Despite the large diameter of the eagle denomination, the Mint's coiner did excellent work on his first attempt. The strike is sound, producing bold details on both sides. Minor adjustment marks are visible on the eagle's breast and leg, less noticeable among the denticles above ICA. An S-shaped lintmark is seen right of the eagle's tail, another is less visible passing through the left foot of A in STATES. Though a piece has chipped out of the reverse die between OF and AMERICA, creating a misshapen blob visible on all known examples, the dies are in fine condition. A thin die crack extends from beyond the upper point of star 10 to the tops of LIB and the top of the middle flag of E. The reverse is cracked delicately atop UNITED ST, with another crack atop ATES and a finer one atop F of OF. A short crack connects the top right serif of E in AMERICA to the wingtip at right. Some short, halting lapping lines are seen among the denticles above CA, and a long delicate arc of a lapping line touches the foot of R on its way from the denticles to the center of the wing at right. Other areas, including the slight cleft at the eagle's left hip and hollow areas in the upper left wingpit and in the top center of the wing at right, suggest light lapping, though the raised lines that would be the primary evidence are rarely visible on specimens in typical grade.

This is perhaps the most historically important gold coin in the D. Brent Pogue Collection. While the 1854-S half eagle, an extraordinary rarity with just three specimens known, symbolizes the California Gold Rush more than any other coin struck on the West Coast, and the 1795 half eagle (offered in this catalog) wears the laurel of being the first gold coin struck in the United States Mint, no other coin symbolizes the aspirations of the nation and the American economy like the 1795 eagle. It was an ambitious denomination, one whose scale and value suggest the goals of America’s place in global commerce. It was first conceived by Thomas Jefferson, the author of most initial underpinnings of the American coinage system. Then serving as one of Virginia's delegates to Congress, Jefferson described the eagle for the first time in his Notes on the Establishment of a Money Unit and of a Coinage for the United States, popularly known as his "Notes on Coinage," written in the spring of 1784. After explaining why the money unit should be pegged to the familiar Spanish milled dollar and why a decimal-based system is easier for both natives and foreigners, Jefferson suggested "if we adopt the dollar for our unit, we should strike four coins, one of gold, two of silver, and one of copper, viz. 1. a golden piece equal in value to 10 dollars, 2. the unit or dollar itself of silver, 3. the tenth of a dollar, of silver also, 4. the hundredth of a dollar of copper." He further explored his "golden piece" in terms of two coins then common in the cash boxes of American merchants, the first made in mints in Portugal and Brazil, the second a standard English gold coin, noting that the eagle "will be 1/5 more than a half Joe and 1/15 more than a double guinea. It will be readily estimated then by reference to either of them, but more readily and accurately as equal to 10 dollars."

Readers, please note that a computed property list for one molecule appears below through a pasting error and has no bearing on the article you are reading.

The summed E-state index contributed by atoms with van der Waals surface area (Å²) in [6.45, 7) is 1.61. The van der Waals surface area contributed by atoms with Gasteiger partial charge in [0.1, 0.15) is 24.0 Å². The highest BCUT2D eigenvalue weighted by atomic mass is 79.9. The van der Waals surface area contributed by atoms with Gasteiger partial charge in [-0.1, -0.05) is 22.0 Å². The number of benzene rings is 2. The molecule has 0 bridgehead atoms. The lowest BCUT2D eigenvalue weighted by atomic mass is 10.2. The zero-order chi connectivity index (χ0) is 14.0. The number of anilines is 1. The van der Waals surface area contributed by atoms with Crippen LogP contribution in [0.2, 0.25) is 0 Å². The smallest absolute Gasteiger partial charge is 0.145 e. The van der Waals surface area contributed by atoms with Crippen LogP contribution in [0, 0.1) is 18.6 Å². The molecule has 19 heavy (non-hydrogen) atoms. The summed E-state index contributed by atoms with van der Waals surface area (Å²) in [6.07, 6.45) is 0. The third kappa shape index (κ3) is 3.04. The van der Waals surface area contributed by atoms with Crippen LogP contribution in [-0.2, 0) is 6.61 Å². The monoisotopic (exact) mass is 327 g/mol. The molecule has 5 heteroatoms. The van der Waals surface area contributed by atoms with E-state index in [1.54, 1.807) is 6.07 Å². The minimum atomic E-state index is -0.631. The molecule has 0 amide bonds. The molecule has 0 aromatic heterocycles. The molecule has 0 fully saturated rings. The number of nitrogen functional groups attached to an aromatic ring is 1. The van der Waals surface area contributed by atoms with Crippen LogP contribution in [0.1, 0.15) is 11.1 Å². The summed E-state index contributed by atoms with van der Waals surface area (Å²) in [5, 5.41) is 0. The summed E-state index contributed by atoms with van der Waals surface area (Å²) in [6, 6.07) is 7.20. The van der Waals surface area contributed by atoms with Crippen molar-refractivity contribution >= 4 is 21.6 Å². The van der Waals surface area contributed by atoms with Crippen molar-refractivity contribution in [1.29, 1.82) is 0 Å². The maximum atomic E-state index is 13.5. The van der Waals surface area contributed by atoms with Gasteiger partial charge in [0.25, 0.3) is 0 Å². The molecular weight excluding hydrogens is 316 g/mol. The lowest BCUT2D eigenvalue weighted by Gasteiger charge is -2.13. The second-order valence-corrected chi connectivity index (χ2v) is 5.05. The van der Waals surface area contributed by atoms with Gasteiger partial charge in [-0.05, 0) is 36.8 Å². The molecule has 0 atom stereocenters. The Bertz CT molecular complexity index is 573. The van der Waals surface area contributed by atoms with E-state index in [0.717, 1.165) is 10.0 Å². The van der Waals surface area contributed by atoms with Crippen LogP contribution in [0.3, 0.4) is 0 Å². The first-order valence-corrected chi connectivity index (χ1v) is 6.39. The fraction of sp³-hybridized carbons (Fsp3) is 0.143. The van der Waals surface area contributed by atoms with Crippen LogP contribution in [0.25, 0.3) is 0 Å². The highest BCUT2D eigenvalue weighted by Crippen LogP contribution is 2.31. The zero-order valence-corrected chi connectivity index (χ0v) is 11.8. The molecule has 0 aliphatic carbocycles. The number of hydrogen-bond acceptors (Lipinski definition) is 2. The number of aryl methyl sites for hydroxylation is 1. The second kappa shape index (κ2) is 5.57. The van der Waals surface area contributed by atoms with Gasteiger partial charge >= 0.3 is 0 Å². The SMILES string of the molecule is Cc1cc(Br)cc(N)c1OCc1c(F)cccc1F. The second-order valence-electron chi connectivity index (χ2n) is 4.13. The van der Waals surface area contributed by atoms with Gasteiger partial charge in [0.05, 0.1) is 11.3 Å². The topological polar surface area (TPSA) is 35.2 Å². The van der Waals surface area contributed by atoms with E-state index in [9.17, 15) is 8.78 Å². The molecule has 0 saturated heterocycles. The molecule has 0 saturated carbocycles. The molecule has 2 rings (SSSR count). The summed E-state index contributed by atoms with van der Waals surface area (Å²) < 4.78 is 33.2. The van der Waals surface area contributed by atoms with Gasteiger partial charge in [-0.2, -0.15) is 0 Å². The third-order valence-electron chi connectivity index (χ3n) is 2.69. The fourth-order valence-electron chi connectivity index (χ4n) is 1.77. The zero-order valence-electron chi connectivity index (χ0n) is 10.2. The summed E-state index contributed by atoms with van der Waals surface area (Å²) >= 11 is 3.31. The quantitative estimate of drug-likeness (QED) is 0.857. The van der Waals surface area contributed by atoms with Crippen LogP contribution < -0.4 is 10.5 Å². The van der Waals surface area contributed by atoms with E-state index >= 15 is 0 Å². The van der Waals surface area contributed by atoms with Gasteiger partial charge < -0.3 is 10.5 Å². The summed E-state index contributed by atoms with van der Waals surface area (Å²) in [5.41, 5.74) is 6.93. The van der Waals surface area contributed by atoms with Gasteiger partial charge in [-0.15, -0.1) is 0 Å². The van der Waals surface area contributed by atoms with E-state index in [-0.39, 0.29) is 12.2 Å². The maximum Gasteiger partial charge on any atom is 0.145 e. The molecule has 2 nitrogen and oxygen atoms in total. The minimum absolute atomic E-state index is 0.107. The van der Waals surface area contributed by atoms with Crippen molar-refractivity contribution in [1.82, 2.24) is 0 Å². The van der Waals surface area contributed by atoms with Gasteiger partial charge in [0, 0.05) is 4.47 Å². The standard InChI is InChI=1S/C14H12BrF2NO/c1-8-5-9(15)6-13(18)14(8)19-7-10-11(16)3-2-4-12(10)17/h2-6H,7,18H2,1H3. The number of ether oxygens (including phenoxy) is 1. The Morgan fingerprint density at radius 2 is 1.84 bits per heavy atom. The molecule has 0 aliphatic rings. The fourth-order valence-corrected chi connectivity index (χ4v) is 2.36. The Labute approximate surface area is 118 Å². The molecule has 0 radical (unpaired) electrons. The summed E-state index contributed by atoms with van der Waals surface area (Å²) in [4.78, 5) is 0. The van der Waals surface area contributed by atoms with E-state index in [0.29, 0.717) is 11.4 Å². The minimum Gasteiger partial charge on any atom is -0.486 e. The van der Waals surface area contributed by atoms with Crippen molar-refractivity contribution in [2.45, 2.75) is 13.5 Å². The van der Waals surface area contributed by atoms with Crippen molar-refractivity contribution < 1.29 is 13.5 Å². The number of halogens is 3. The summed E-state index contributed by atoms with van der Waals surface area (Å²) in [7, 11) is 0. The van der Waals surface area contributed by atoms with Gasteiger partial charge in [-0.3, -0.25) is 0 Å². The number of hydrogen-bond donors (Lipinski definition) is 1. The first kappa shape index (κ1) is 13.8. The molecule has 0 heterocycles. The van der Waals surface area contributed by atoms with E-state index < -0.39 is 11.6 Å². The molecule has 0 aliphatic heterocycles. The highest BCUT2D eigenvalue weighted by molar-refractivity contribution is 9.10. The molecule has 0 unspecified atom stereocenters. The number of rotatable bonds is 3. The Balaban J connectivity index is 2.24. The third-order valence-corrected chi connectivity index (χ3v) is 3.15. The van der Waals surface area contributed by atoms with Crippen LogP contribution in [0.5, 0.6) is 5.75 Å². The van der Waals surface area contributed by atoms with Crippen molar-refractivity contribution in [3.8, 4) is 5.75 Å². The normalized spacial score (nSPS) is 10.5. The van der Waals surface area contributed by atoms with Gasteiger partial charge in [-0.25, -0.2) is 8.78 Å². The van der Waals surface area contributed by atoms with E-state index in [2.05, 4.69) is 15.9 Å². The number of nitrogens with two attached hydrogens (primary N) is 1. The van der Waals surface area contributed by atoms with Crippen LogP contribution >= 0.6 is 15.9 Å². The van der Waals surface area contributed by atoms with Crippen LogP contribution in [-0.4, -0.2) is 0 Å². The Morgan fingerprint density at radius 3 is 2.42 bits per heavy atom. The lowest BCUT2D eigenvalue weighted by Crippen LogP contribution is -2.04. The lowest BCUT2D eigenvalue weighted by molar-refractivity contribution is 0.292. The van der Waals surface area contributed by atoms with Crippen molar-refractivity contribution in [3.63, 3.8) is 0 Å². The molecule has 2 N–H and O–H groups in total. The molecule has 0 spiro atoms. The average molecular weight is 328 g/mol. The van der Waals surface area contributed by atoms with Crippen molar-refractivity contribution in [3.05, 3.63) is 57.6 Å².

Jefferson did not coin the name "eagle" for his 10 dollar denomination. In May 1785, Jefferson submitted his Propositions Respecting the Coinage of Gold, Silver, and Copper, in which he referred to the largest gold coin of the newly-independent republic as the "crown," an ironic choice that first appears in Gouverneur Morris' 1783 writings regarding a very different coinage scheme. Jefferson wasn’t terribly fond of the title, as he remarked "as to the names above chosen, they, like all other names, are arbitrary, and better may perhaps be substituted." A letter from Jefferson to William Carmichael, dated November 4, 1785, reveals the question of denominations had still not been decided. Virginia delegate James Monroe reported to Jefferson, then in Paris, in January 1786 that "the subject of the mint ... will be taken up again so soon as we have 9 or 10 states (for at present we have but 7)." It took eight more months, but Congress finally came to a resolution on a coinage system on August 8, 1786, declaring that the coin "equal to ten dollars, to be stamped with the impression of the American eagle [would] be called An Eagle."

Not everyone loved the name. Edmund Pendleton, a Virginia planter and politician, wrote to James Madison in December 1786 to complain about the new federal government prerogative to coin money, a power formerly held by the states. He preferred the former system by which the central government merely regulated the value of the coins then circulating, "leaving it to each [state] to coin any bullion they might fortunately meet with at home and in such pieces as their convenience should direct, whether in Eagles or Sparrows, so they conformed to the rules prescribed." Alexander Hamilton, befitting his reputation, was more direct, writing in his 1791 report "On the Establishment of a Mint" that "the eagle is not a very expressive or apt appellation for the largest gold piece, but nothing better occurs." More by inertia than delight, the name remained. So too did the denomination, coined until 1933 but first struck in September 1795.